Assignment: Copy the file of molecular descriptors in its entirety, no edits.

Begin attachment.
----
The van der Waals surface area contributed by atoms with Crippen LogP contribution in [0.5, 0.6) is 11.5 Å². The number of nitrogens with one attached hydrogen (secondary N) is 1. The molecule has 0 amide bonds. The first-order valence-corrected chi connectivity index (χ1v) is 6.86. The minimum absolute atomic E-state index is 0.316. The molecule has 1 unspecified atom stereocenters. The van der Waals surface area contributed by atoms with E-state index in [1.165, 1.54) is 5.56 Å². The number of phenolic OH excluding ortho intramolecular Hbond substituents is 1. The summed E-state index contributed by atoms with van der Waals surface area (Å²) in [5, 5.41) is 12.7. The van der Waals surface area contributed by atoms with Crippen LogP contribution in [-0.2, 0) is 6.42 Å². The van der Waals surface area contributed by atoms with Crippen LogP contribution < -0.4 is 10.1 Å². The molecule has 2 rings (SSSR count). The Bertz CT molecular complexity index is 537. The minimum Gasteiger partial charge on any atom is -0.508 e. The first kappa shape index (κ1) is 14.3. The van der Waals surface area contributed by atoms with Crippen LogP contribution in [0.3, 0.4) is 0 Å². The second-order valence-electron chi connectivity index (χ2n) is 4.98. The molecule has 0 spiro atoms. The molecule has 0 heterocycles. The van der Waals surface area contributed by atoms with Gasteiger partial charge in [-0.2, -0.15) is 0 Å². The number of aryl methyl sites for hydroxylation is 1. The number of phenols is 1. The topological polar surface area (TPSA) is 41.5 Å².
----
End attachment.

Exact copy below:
The van der Waals surface area contributed by atoms with Crippen LogP contribution in [0.5, 0.6) is 11.5 Å². The number of nitrogens with one attached hydrogen (secondary N) is 1. The molecule has 0 amide bonds. The first-order valence-corrected chi connectivity index (χ1v) is 6.86. The minimum absolute atomic E-state index is 0.316. The molecule has 1 unspecified atom stereocenters. The van der Waals surface area contributed by atoms with E-state index in [1.165, 1.54) is 5.56 Å². The number of phenolic OH excluding ortho intramolecular Hbond substituents is 1. The summed E-state index contributed by atoms with van der Waals surface area (Å²) in [5, 5.41) is 12.7. The van der Waals surface area contributed by atoms with Crippen LogP contribution in [-0.2, 0) is 6.42 Å². The van der Waals surface area contributed by atoms with Crippen LogP contribution < -0.4 is 10.1 Å². The molecule has 2 rings (SSSR count). The Bertz CT molecular complexity index is 537. The minimum Gasteiger partial charge on any atom is -0.508 e. The first kappa shape index (κ1) is 14.3. The van der Waals surface area contributed by atoms with Crippen LogP contribution in [0.3, 0.4) is 0 Å². The second-order valence-electron chi connectivity index (χ2n) is 4.98. The molecule has 0 spiro atoms. The molecule has 0 heterocycles. The van der Waals surface area contributed by atoms with Gasteiger partial charge in [-0.2, -0.15) is 0 Å². The number of aryl methyl sites for hydroxylation is 1. The number of phenols is 1. The topological polar surface area (TPSA) is 41.5 Å².